Sally Hansen nail polish remover, OPI Lincoln Park after Midnight (plum) & Don't Know Beets Me (pink),
Avon Nail Experts base coat & Rimmel 60-Second top coat (740 clear)
A few of you readers have commented on my nails always being painted and a friend recently reached out to me about my nail routine. I do always (prefer to) have my nails painted and typically give myself a manicure every Sunday (and a pedicure every three weeks or so - more often when summer rolls around, though). I love the look of painted nails and although it is high-maintenance, to me, it's worth it (and more cost-effective if I do it myself, although getting a manicure by a professional is always a lovely treat). I'm really terrible with biting my nails and picking at them and have been trying so hard to kick the habit (I've been good in some instances, but in others, old habits die hard) because they look way better when they have some length.
I've always painted my nails, even since I was a kid, I remember buying tons of Wet'n'Wild nail polishes, all colours of the rainbow. Now, I prefer OPI, however it is much pricier than drugstore brands, so I save so I can splurge on a new colour every so often to build my collection.
I really feel that the brush of a nail polish makes all the difference. You want something that has a wide brush, to minimized the number of strokes to completely cover each nail. I aim for two strokes per nail, but sometimes it's more. I find OPI's brushes are wide, the polish is smooth and it goes on very nicely. However, I have recently (re-)discovered Wet'n'Wild's newer line of nail polish, which I blogged about a few months ago. I don't find the polish lasts quite as long as OPI, but the brush and formula are excellent., and for $2 bucks a bottle, you can't really go wrong. Enough chatter, let's get started.
Start by removing all existing nail polish by using a cotton pad (do not wash your hands after this, the residue from the nail polish remover is actually beneficial to your manicure). I then use a cuticle stick to push back my cuticles, then I gently file my nails square with a stiff file.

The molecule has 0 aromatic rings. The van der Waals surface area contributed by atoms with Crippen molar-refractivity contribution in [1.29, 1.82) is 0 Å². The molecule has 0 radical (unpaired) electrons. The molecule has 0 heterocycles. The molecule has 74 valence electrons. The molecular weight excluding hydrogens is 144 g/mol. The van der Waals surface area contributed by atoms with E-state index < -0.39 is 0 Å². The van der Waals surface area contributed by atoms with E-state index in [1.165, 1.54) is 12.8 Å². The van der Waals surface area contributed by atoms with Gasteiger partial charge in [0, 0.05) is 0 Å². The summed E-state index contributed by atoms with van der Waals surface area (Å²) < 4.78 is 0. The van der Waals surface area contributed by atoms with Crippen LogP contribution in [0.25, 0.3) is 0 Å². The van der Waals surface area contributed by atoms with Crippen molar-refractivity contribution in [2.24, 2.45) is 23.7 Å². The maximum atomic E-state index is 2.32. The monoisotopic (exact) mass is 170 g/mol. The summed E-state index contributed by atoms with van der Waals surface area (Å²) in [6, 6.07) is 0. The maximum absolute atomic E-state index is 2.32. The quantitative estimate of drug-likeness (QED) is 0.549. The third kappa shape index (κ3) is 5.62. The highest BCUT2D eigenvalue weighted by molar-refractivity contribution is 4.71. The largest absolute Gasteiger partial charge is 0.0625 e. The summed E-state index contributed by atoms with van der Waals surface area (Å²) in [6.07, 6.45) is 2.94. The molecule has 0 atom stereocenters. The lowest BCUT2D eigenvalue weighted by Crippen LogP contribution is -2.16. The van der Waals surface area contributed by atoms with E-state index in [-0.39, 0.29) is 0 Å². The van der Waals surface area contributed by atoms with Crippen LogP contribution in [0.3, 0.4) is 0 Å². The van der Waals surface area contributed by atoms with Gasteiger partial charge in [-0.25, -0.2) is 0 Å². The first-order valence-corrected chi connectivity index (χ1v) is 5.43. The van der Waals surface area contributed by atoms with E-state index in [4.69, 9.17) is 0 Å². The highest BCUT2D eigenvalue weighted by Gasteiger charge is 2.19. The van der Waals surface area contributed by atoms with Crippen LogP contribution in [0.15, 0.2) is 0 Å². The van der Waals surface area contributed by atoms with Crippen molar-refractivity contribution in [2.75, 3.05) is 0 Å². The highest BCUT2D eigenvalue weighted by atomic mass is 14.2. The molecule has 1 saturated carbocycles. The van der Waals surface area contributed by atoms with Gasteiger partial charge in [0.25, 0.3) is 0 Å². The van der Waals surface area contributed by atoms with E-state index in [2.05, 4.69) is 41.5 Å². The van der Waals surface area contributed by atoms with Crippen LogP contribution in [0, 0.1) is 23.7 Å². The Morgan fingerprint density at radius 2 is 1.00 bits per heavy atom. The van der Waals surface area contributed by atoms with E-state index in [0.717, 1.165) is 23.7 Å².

I love this base coat, it goes on smooth, the brush is fairly wide and it dries quickly. A base coat is essential in preventing your nails from yellowing from the polish and to help the polish stick to something.
Next up, the polish. I like to do two coats of whatever colour I'm doing. You can see in the first picture it's the first coat (this should be a very thin coat, but completely cover your nail. Try to make it as smooth as possible, no bubbles, but perfection is not the goal here). The second coat (picture on right) is more important - you must ensure you cover the nail completely with quick strokes to minimize any air bubbles or bumps (don't worry about getting polish on your skin, we will take care of that after).
Let your nails completely dry before applying your top coat. This will ensure you don't smudge or remove any colour. Apply a thin layer of your top coat (I do like this top coat, but keep in mind that 'quick-drying' top coats aren't usually as good as non-quick-drying and may cause your nails to chip sooner (personally, I don't care, I'm in a rush all the time).
Once nails are dry, dip a Q-tip in nail polish remover and trace around the edges of your nails and cuticles to remove excess polish. If your nails are taking too long to dry, dip your fingertips in a bowl of ice water for as long as you can stand it. This will set the polish and you'll be ready to head out the door.